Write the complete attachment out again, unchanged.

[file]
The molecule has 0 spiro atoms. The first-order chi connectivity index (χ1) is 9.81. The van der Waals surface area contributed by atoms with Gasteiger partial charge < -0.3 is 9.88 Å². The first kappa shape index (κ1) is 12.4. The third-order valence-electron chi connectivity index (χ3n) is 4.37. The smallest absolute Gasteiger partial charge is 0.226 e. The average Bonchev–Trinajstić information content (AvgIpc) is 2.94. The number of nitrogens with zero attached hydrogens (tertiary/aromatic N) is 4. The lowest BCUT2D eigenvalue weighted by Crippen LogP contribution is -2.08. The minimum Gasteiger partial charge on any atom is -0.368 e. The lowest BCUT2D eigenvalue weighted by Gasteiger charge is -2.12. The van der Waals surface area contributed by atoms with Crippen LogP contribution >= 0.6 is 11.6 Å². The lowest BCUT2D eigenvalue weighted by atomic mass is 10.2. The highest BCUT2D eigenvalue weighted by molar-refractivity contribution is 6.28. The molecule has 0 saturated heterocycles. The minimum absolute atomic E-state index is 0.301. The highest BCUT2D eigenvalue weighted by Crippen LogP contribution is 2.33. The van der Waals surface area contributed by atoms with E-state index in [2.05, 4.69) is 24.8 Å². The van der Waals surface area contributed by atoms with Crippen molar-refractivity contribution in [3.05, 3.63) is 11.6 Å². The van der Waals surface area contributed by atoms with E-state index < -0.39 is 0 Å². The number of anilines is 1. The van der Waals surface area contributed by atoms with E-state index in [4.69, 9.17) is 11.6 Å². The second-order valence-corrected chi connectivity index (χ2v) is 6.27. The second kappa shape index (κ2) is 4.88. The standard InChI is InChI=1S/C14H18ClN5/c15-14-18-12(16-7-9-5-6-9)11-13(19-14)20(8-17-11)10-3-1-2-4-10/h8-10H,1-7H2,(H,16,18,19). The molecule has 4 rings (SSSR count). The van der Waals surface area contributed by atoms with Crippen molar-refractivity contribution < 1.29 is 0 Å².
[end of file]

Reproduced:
The molecule has 0 spiro atoms. The first-order chi connectivity index (χ1) is 9.81. The van der Waals surface area contributed by atoms with Gasteiger partial charge < -0.3 is 9.88 Å². The first kappa shape index (κ1) is 12.4. The third-order valence-electron chi connectivity index (χ3n) is 4.37. The smallest absolute Gasteiger partial charge is 0.226 e. The average Bonchev–Trinajstić information content (AvgIpc) is 2.94. The number of nitrogens with zero attached hydrogens (tertiary/aromatic N) is 4. The lowest BCUT2D eigenvalue weighted by Crippen LogP contribution is -2.08. The minimum Gasteiger partial charge on any atom is -0.368 e. The lowest BCUT2D eigenvalue weighted by Gasteiger charge is -2.12. The van der Waals surface area contributed by atoms with Crippen LogP contribution >= 0.6 is 11.6 Å². The lowest BCUT2D eigenvalue weighted by atomic mass is 10.2. The highest BCUT2D eigenvalue weighted by molar-refractivity contribution is 6.28. The molecule has 0 saturated heterocycles. The minimum absolute atomic E-state index is 0.301. The highest BCUT2D eigenvalue weighted by Crippen LogP contribution is 2.33. The van der Waals surface area contributed by atoms with E-state index in [2.05, 4.69) is 24.8 Å². The van der Waals surface area contributed by atoms with Crippen molar-refractivity contribution in [3.05, 3.63) is 11.6 Å². The van der Waals surface area contributed by atoms with E-state index < -0.39 is 0 Å². The number of anilines is 1. The van der Waals surface area contributed by atoms with E-state index in [4.69, 9.17) is 11.6 Å². The second-order valence-corrected chi connectivity index (χ2v) is 6.27. The second kappa shape index (κ2) is 4.88. The standard InChI is InChI=1S/C14H18ClN5/c15-14-18-12(16-7-9-5-6-9)11-13(19-14)20(8-17-11)10-3-1-2-4-10/h8-10H,1-7H2,(H,16,18,19). The molecule has 4 rings (SSSR count). The van der Waals surface area contributed by atoms with Crippen molar-refractivity contribution < 1.29 is 0 Å².